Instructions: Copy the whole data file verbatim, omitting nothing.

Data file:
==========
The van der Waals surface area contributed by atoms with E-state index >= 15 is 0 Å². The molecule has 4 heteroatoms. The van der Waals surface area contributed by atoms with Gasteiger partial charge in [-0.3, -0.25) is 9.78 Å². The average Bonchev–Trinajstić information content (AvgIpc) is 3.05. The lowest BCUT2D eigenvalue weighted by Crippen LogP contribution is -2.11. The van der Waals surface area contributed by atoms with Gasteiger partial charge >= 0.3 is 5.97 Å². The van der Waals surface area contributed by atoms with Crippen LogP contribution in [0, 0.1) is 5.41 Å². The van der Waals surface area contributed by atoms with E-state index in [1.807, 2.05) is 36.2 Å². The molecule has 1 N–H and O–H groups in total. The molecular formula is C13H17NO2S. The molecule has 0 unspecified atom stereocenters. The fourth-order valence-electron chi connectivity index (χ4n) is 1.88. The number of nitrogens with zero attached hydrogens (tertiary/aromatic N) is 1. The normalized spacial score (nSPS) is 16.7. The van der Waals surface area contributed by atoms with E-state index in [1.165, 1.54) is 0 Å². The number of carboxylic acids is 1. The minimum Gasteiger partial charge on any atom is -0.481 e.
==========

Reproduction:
The van der Waals surface area contributed by atoms with E-state index >= 15 is 0 Å². The molecule has 4 heteroatoms. The van der Waals surface area contributed by atoms with Gasteiger partial charge in [-0.3, -0.25) is 9.78 Å². The average Bonchev–Trinajstić information content (AvgIpc) is 3.05. The lowest BCUT2D eigenvalue weighted by Crippen LogP contribution is -2.11. The van der Waals surface area contributed by atoms with Gasteiger partial charge >= 0.3 is 5.97 Å². The van der Waals surface area contributed by atoms with Crippen LogP contribution in [0, 0.1) is 5.41 Å². The van der Waals surface area contributed by atoms with E-state index in [1.807, 2.05) is 36.2 Å². The molecule has 1 N–H and O–H groups in total. The molecular formula is C13H17NO2S. The molecule has 0 unspecified atom stereocenters. The fourth-order valence-electron chi connectivity index (χ4n) is 1.88. The number of nitrogens with zero attached hydrogens (tertiary/aromatic N) is 1. The normalized spacial score (nSPS) is 16.7. The van der Waals surface area contributed by atoms with E-state index in [1.165, 1.54) is 0 Å². The number of carboxylic acids is 1. The minimum Gasteiger partial charge on any atom is -0.481 e.